Creativeness, curiosity and the unexpected will be features of this year’s cyber security campaigns run by Waikato Management School’s public relations students. Four teams will compete for the Chesterman Group Public Relations Campaign Award by ensuring their campaigns are consistent with their client InternetNZ’s goals and objectives. The teams include ‘We Like That’, ‘Project Password’, ‘Operation Report-It ’and ‘MobSquad’. Two of the teams have also been working with NetSafe. Hamilton Deputy Mayor and Councillor Gordon Chesterman will be on the judging panel. The competition is a practical assignment of the third-year public relations paper MCOM333. This free event is open to the public. The presentations are this Thursday October 13 from 6pm in the PWC Lecture theatre at Waikato Management School.
Contact: Ben Worth, 07 838 4466 ext 9322, or benworth@waikato.ac.nz, or Joanna Green, 07 837 9437, or joannag@waikato.ac.nz

Waikato students’ work exhibited in California
The creative works of four University of Waikato PhD students is being showcased at an exhibition at the C.N. Gorman Museum at the University of California Davis (UCD), Sacramento in the US. The exhibition, called Patterns of Endurance, features the work of Kahutoi Te Kanawa, Donna Campbell, LisaNa Red Bear and Tawhanga Nopera. Their creative research is about transformation ‒ how, through making objects the voices of ancestors are enhanced, creating pathways for generations yet to thrive. Waikato University academics Associate Professor Leonia Pihama and Professor Linda Tuhiwai Smith worked with museum staff and academics at UDC to ensure the Waikato students’ work was exhibited, and they’ll travel to California next month with the students to give lectures at the exhibition which runs until December 2. http://gormanmuseum.ucdavis.edu/index.htm
Contact: Associate Professor Leonie Pihama, 07 838 4618, or lpihama@waikato.ac.nz

Recognising top doctoral students
Two University of Waikato PhD students have just been awarded Top Achiever Doctoral Scholarships worth $5000 each on top of their University of Waikato Doctoral Scholarships, which gives them $22,000 a year plus tuition fees. Computer scientist Jemma Konig is researching second language learning and computer-aided language learning, and how the analysis of data collected from learners could lead to models of vocabulary acquisition. Musician Xu Tang is composing original pieces that combine traditional Chinese, contemporary western and traditional Māori music using digital technology. Both students were recognised as top academic achievers in this year’s Doctoral Scholarship recipients. The next round of University of Waikato postgraduate scholarship applications closes October 31. Visit waikato.ac.nz/scholarships for more information.
Contact: Megan Burton-Brown, 07 838 4419, or meganb@waikato.ac.nz

Oji Fibre Solutions Engineering Design Show
The University of Waikato’s School of Engineering annual Oji Fibre Solutions Engineering Design Show is on next week. At the event, Bachelor of Engineering (Honours) students showcase their design and research projects through oral and poster presentations. The School of Engineering will also be hosting an Industry Network Event on the Monday evening providing an opportunity for industry professionals, current engineering students and alumni to connect with the school and hear from academic staff on their current research relevant for industry. The design show runs from October 17-19 in S Block on the Hamilton campus.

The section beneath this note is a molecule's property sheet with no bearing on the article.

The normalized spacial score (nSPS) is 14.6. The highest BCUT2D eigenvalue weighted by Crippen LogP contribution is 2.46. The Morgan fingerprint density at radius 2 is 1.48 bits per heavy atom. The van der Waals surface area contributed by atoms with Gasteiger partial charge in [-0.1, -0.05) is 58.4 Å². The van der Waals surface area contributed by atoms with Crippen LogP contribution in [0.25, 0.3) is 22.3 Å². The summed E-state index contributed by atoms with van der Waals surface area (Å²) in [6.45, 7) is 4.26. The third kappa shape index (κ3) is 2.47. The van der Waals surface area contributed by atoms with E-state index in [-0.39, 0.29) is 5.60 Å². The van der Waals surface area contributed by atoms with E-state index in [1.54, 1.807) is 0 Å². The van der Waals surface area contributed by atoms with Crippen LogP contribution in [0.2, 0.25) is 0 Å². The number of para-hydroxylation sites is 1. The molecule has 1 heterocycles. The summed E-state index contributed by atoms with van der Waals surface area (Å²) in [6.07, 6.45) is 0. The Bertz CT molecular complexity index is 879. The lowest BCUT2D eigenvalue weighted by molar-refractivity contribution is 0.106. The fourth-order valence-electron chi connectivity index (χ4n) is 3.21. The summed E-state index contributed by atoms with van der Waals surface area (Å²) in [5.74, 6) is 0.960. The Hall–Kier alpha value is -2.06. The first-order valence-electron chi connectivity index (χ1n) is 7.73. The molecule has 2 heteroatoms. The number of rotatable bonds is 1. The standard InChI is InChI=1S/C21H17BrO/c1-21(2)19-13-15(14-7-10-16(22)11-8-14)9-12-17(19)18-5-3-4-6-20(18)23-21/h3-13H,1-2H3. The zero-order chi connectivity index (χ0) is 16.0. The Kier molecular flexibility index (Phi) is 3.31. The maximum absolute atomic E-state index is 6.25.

Contact: Kayleigh Farquhar, 07 838 4628, or kayleigh@waikato.ac.nz

Chemistry quiz set to challenge young minds 
Every year since 1997, the University of Waikato’s School of Science has provided the opportunity for students studying chemistry at NCEA level 2 to compete for the ChemQuest trophy and other prizes. Secondary schools in the university’s catchment area (Waikato, Bay of Plenty, King Country) are invited to send teams of three to the chemistry quiz evening. About 200 students and teachers are expected to attend ChemQuest on Wednesday October 19 at 7pm to take out the ChemQuest trophy. The event is in the PWC Lecture Theatre on the Hamilton campus. 
Contact: Associate Professor Michele Prinsep, 07 837 9392, or michele@waikato.ac.nz

Stories in old bones
New Pacific DNA research has overturned some assumptions about Pacific migration. Academics from Harvard, University College Dublin and the Max Planck Institute for the Science of Human History released the first genome-wide study of ancient DNA from prehistoric Polynesians that suggests these ancient mariners were East Asians who swept out into the Pacific and it wasn’t until much later that Melanesians mixed with the Polynesians. The scientists examined burial sites in Vanuatu and Tonga, dated by the University of Waikato’s Carbon Dating Lab. Deputy Director of the lab Dr Fiona Petchey has been investigating the problem of dating bone from these early Pacific colonists for the last 10 years. Her research has included the investigation of the age of 10 different Lapita burial grounds, including the sites of Teouma and Talasiu which were studied as part of the ancient genome research. She says disturbance is a common problem in archaeological sites, but by dating the burials they could be sure they were testing the first settlers. http://www.sciencemag.org/news/2016/10/game-changing-study-suggests-first-polynesians-voyaged-all-way-east-asia or http://dx.doi.org/10.1038/nature19844
Contact: Dr Fiona Petchey, 07 838 4278, or fpetchey@waikato.ac.nz